Mayor Bill de Blasio’s administration is
opposing legislation that would allow thousands of at-risk homeless New
Yorkers to live in vacant hotel rooms for the duration of the
coronavirus crisis, claiming the price tag is too hefty — but according
to advocates, legislators, and City Council staff, the program could be
paid for using federal government funds.
The 80,000 New Yorkers who sleep in the city’s shelters, streets, and
subways are among the most vulnerable to Covid-19, the disease caused
by the novel coronavirus. On Wednesday, the mayor announced that the
city would move 1,000 people experiencing homelessness into
double-occupancy hotel rooms each week going forward, in addition to the
2,500 who had already been given hotel rooms. But homeless individuals
and advocates say this isn’t nearly commensurate with the severity or
urgency of the crisis.
Council member Steve Levin has introduced legislation to offer all
residents of congregate shelters and all unsheltered single adults —
12,000 people in total — the option to relocate to some of the 100,000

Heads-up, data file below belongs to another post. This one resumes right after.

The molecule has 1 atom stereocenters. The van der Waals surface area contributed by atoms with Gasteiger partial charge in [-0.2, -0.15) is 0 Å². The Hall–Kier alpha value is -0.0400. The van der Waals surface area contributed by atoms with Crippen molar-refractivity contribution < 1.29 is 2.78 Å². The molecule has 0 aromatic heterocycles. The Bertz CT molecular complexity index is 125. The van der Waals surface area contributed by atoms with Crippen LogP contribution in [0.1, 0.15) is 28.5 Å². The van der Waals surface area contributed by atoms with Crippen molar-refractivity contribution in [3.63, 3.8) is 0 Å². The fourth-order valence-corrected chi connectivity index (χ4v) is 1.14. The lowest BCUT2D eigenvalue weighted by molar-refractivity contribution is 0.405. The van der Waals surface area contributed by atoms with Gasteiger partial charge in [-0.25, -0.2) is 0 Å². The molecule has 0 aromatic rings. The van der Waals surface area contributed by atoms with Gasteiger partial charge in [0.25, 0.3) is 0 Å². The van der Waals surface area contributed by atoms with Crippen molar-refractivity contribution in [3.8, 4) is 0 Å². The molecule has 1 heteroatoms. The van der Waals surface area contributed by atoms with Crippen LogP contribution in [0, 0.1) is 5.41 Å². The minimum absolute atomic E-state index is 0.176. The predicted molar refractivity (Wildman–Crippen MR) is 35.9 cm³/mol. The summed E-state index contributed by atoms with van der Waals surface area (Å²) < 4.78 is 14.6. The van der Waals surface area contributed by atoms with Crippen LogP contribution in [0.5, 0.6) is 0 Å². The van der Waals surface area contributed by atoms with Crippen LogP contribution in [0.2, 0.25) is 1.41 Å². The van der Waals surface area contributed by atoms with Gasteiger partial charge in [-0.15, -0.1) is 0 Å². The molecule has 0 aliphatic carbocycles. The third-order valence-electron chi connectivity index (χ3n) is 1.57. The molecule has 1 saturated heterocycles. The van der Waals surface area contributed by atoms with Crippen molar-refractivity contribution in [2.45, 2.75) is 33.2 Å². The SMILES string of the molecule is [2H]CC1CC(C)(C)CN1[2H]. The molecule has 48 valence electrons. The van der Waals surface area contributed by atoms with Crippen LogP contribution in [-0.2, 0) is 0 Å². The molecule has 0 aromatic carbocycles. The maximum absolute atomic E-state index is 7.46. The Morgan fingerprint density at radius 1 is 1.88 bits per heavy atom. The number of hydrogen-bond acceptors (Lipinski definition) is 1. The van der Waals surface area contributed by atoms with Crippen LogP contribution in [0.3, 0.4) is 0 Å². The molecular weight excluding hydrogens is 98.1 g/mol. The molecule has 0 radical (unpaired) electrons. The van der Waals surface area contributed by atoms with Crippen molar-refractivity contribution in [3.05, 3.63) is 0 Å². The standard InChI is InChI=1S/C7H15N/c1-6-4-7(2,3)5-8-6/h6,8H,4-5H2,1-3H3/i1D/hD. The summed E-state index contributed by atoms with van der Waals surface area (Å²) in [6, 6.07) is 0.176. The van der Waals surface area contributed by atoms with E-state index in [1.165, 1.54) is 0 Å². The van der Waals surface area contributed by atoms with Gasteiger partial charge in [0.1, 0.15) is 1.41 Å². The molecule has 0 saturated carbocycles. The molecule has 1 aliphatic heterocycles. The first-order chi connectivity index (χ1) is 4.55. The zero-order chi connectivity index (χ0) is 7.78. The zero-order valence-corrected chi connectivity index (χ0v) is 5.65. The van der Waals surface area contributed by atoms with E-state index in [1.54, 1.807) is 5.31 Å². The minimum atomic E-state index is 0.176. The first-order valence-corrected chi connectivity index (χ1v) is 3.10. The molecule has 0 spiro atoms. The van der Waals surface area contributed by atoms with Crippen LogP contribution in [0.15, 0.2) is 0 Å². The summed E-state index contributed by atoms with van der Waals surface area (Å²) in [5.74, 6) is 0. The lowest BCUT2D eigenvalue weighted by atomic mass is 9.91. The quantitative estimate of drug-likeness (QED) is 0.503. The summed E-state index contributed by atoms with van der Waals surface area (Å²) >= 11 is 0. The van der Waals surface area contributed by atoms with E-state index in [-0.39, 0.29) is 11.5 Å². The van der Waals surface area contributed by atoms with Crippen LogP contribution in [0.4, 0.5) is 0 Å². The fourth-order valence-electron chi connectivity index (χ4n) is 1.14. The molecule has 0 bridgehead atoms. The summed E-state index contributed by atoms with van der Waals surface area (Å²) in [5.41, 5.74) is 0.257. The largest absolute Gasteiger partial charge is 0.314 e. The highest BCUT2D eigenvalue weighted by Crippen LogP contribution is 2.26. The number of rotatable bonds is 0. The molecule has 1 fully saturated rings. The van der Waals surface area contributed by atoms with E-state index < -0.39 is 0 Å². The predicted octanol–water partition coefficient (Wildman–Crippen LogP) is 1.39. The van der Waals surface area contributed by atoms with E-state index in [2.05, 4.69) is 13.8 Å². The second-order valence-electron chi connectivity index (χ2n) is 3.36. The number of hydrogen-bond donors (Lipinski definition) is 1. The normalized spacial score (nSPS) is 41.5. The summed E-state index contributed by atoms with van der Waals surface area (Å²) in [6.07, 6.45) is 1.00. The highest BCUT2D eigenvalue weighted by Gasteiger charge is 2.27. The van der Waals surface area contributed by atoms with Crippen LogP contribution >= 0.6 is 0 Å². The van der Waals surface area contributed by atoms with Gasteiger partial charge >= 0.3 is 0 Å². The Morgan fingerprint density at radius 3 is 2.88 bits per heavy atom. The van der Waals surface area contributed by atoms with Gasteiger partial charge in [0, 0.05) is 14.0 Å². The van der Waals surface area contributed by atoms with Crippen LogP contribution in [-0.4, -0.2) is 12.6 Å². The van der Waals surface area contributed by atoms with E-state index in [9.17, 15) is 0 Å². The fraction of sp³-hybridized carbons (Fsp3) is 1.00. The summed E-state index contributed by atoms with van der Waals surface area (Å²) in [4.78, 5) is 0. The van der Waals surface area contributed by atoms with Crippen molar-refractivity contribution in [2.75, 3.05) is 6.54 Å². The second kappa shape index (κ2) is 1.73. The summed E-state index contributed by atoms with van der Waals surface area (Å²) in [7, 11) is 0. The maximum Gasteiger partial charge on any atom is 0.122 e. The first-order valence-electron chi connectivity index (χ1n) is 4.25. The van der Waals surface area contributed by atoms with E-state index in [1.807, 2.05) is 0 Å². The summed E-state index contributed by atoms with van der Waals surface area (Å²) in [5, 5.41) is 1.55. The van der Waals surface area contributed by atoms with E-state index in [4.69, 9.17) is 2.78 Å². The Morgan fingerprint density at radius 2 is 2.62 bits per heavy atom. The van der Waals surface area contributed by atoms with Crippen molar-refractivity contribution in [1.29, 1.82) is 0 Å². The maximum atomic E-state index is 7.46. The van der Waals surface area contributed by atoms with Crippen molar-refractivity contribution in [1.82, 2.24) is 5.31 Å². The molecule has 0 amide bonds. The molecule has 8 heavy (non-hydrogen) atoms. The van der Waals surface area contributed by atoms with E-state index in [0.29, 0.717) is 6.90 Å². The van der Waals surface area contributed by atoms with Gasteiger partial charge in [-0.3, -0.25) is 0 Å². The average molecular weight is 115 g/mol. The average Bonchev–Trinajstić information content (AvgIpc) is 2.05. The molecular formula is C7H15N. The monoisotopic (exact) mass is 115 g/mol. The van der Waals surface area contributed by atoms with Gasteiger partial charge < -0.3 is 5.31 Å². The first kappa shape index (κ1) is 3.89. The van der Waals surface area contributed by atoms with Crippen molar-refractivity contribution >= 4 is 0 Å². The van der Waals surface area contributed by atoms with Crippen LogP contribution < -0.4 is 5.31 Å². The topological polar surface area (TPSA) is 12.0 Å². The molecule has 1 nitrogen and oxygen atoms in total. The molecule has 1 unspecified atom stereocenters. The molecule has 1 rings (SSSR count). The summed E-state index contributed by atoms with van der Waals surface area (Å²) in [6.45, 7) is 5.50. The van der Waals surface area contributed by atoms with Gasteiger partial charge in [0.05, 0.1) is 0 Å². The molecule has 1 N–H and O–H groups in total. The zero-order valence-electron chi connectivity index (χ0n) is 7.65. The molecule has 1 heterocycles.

vacant private hotel rooms across the city. On the current course, Levin
told The Intercept, it’s “inevitable” that New York’s shelters will see
the devastating outbreaks experienced
by shelters in other cities. Already, 94 of the city’s roughly 100
congregate shelters, where single adults live as many as 20 to a room
and eat in communal areas, have seen at least one positive Covid-19
De Blasio’s administration opposes the bill, testifying at a Council
hearing that it would cost the city $495 million over six months. “I
don’t see that as a real number,” Levin told The Intercept. The city has
not answered the Council’s questions about how it arrived at the
estimate but appears not to have factored in the steep drop in the
market rate for hotel rooms amid the pandemic. Levin estimates the bill will cost just $108 million, excluding operational and social services costs.
Regardless of the total price, it is likely that the bill can be
footed by the Federal Emergency Management Agency, or FEMA, which
reimburses costs for approved state disaster response programs. FEMA is
currently funding California Gov. Gavin Newsom’s “Project Roomkey,”
which will eventually house tens of thousands of people in 15,000 hotel
Wow, good work there Levin. Although you should include those other costs that way you can expose de Blasio lies better.
Wonder what Maspeth and East New York think of the Mayor's harsh decision.